Project: LEDfx via MIDI

Something I’ve always wanted to do is to be able to throw together MIDI + audio reactive light shows. The day I got my first Philips Hue White+Ambience bulbs (maaany years ago) the idea hit me, gradually reinforced by the appearance of WS2812 LED strips paired with ESP32 microcontrollers flashed with a copy of WLED.

LEDfx has been around for a while, but MIDI control has only been properly (if very basic) integrated into it’s UI recently, so I promptly installed the latest version on my MacBook.

What makes this all the more desirable is my acquisition of an Akai MPC Live II. Akai’s MIDI over IP solution works fine on MacOS so makes this a fairly wire-free decoupled system (other than audio – sent to the MacBook via a Behringer UCA222).

Annoyingly LEDfx’s Web-MIDI implementation doesn’t work with Safari, so it has to be run in Chrome, but once that discovery is made it’s just a case of popping into LEDfx’s settings to turn on the MIDI scene control feature, saving some scenes, then firing a MIDI note on event to each scene’s setting page.

What we get is: audioreactive scenes that can be switched by MIDI. There’s no program or control change support and no access to scene parameters yet… but what’s there is enough for a very low cost and very usable system with little-to-no learning curve to get results. All the scene reactivity is done via FFT analysis of the incoming audio built into LEDfx and LEDfx’s builtin effects have various parameters that can be driven by power or volume of specific frequency bands etc.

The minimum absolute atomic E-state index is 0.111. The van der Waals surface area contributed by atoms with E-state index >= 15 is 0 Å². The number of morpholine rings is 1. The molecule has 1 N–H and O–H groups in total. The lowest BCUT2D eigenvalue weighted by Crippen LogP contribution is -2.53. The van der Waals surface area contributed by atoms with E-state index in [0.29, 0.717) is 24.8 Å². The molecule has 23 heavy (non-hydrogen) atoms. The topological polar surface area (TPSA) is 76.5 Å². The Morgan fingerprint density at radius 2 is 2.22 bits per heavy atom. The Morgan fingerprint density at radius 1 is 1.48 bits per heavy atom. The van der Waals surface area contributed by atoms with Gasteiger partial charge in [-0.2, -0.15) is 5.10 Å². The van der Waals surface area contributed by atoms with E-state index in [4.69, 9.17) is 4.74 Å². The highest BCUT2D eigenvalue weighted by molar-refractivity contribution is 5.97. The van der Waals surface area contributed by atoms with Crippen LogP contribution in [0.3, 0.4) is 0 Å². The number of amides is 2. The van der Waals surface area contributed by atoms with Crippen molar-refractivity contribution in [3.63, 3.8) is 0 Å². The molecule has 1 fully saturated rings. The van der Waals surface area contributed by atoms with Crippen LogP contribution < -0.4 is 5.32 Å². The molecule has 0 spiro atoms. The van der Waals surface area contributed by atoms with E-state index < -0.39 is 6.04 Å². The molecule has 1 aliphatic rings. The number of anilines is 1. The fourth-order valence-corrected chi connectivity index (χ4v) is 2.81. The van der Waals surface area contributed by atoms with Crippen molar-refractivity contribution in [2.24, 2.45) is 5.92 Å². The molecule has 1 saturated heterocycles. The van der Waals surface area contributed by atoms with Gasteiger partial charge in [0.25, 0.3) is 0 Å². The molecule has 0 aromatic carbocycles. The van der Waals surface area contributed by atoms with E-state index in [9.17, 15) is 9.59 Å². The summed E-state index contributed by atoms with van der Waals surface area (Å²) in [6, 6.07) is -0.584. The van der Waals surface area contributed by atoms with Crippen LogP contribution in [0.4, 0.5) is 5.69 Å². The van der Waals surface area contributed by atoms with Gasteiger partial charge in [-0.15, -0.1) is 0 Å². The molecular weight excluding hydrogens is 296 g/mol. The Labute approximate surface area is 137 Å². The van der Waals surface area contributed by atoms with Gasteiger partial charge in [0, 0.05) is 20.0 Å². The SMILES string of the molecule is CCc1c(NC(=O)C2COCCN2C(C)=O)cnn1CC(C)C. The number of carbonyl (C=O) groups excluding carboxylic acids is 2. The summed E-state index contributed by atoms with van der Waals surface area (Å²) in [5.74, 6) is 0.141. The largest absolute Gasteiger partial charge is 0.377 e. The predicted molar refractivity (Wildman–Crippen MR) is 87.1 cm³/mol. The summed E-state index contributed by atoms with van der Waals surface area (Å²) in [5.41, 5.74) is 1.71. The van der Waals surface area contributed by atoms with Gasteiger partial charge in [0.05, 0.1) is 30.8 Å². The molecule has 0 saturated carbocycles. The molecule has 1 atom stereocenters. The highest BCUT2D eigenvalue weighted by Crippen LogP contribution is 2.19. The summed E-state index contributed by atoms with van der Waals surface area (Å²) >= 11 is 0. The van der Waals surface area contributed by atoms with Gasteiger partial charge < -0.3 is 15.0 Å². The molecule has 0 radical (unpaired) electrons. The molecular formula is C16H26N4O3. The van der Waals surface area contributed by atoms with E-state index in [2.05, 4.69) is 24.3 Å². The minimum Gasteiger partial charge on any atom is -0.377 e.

I do long for MIDI CC realtime control over effect parameters though.

In the vid below, a single dedicated MIDI track per-sequence running on the MPC switches my LEDfx scenes, which are then controlling my TV ambilight WLED strip (configured in LEDfx as 4 virtual strips – top, bottom, and mirrored sides), ARGB fans in my PC case (they’re not linked to the PC itself) & Hue side lamps (set up as a 2-pixel strip). I can also mute the sequence playback and trigger scenes in realtime via the MPC’s pads.

The onscreen content is a pointcloud of me, sat on the sofa filming it with my phone, generated in realtime using an old Kinect360 with Delicode’s Z-Vector software running on the same MacBook (which is also being driven by the incoming audio, and the MIDI beat clock from the MPC)